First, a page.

“Help is on the way. I really mean it,” Phil Murphy told the crowd at JESPY House in South Orange, which offers programming and housing for 250 adults who have learning and developmental disabilities and need specialized support to retain their independence.
On Oct. 31, just one week before the NJ gubernatorial election, the Democratic nominee spent 30 minutes speaking with approximately 100 people, including JESPY clients, their families, board members, and community residents, emphasizing his support for programs to help people with disabilities.
While introducing Murphy, JESPY Executive Director Audrey Winkler was emotional as she said, “We really want this to start a conversation.” Afterward she told NJJN, “It’s great because it gives us hope we’ll have a voice in Trenton, something we haven’t had, especially regarding funding.”
In his remarks, Murphy said improving mental health programs require more than financial considerations. “This is a tough situation in New Jersey and it’s a tough situation in the country in terms of funding for programs like JESPY House,” he said. “Every time you turn around, it feels like funding is drying up.”
He added, “We have to reorder our priorities and do what we used to do really well…There was a time when the government had the backs of the folks who need it most. It used to be the American way.”
Many of the questions poised to Murphy focused on funding. “I want to stay in the community but it’s hard. I need help,” said Debra. “What’s going to happen if there is no JESPY? I’ve been living here 27 years.” (The last names of JESPY clients have been omitted to protect their privacy.)
Others asked why the NJ Division of Developmental Disabilities does not provide the same level of services or the same level of reimbursement for services as it has in the past. In his answers, Murphy said that much of the problem is a result of the current administration turning a blind eye to those in need. “Has the governor ever come here? The lieutenant governor?”
Murphy said he is sensitive to the needs of JESPY House because his niece has disabilities. “My sister lived this year in and year out,” he said.
Sitting in the audience was Sadie, 32, who said she has autism. “I vote for candidates who will protect people with autism,” she said. She told NJJN she has voted since she was in high school. “I want candidates who will stand up for my beliefs and protect my rights.” Addressing Murphy, she said she feared what would happen without a place like JESPY. “I don’t want to live with my mother. I’m 32 years old.”
Murphy’s visit was the culmination of a month of events designed to educate JESPY clients about the election. It began Oct. 3 with a voter registration drive, conducted in partnership with SOMA Action. On that day, in a prepared statement, Winkler said: “With so many policy and benefits changes in New Jersey, our clients increasingly understand that they need to vote to effect change. Today’s voter registration drives empower them and help them become strong advocates for the issues they care about and for their rights.”
As a follow up to the drive, and in the hours before Murphy’s visit, about 25 clients at the day program participated in a ballot-education discussion led by JESPY House day-program coordinator Erika Rusnak-Hensz and day-program facilitator Mike DePoy. They discussed everything from why voting matters to what to expect upon arrival at the polling site and when inside the voting booth. At least 12 hands went up when asked who among the group would be voting in the Nov. 7 election.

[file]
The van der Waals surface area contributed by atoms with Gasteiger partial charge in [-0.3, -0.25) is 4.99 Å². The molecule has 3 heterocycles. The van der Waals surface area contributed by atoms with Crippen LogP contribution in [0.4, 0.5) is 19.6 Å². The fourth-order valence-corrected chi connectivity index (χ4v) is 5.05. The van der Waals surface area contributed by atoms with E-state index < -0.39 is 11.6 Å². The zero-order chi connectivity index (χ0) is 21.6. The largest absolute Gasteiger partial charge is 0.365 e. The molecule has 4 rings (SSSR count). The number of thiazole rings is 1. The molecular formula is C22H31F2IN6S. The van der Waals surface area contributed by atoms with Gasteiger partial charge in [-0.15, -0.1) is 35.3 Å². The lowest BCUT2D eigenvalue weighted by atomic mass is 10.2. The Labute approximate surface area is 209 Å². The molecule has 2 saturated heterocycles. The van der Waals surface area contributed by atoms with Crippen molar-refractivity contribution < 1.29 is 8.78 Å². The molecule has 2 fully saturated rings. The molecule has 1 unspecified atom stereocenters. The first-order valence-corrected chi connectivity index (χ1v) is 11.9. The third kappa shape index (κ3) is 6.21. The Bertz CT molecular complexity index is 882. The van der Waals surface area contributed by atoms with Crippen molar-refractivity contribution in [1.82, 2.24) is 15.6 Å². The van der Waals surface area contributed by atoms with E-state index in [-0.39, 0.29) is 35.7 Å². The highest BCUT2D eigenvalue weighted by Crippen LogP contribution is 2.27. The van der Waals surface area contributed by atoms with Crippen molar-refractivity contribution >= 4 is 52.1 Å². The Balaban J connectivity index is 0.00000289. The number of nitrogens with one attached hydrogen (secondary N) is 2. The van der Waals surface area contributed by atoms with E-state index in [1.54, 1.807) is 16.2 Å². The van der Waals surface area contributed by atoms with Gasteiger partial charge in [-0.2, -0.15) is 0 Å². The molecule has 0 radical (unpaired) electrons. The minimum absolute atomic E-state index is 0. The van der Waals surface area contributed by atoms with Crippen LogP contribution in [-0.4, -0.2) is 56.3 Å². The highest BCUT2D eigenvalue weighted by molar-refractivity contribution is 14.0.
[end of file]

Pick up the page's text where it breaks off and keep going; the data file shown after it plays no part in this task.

“If you don’t vote, how can you have your voice heard?” Susan said in response to a question about why people should vote.
Nancy (a pseudonym used at her parent’s request) added that voting is a good way to bring “new ideas” to the table, and said, “We’re all equal when we vote, even if you’re purple…At the end of the day, people with disabilities are like everyone else. We just want to be heard.”
During the frank discussion JESPY, clients asked questions about the voting process. For one, it was “Is it a lot of money to vote?” (It’s free.) Another wondered, “Can some people, like homeless people, vote too?” (Yes, they can use the address of a shelter to register.)
And in response to a question about how to get a politician to pay attention to blocs of voters, Sadie exclaimed, “By voting!”
Matthew said he figured out where to vote by reading a flyer that came in the mail, “and that you have to check in and tell them who I am,” and Sadie described how the curtain in the voting booth closes for privacy.
For Nancy, voting comes with practice; she said that before she goes into the booth, she and her father practice which buttons to press.
After reviewing the state’s two ballot questions and a conversation about whether people in other countries vote and what happens to the people who don’t win after the election (they go back to work), staff talked about how, within JESPY, clients vote on a weekly basis — they democratically select which movie to watch.
Rusnak-Hensz reminded the clients that there’s another candidate, Lt. Gov. Kim Guadagno (R), running for governor (Guadagno was invited to participate but did not respond, according to Winkler). Also attending were Assemblywoman Mila Jasey (D-27), Essex County freeholder president Britnee Timberlake (D-3), and Assembly candidate and Union County Freeholder Bruce Bergen (D-21).
Rusnak-Hensz told the JESPY clients that when they vote, “You are not voting to agree with everyone and make people happy, but to say what you want for the state. So do your research.”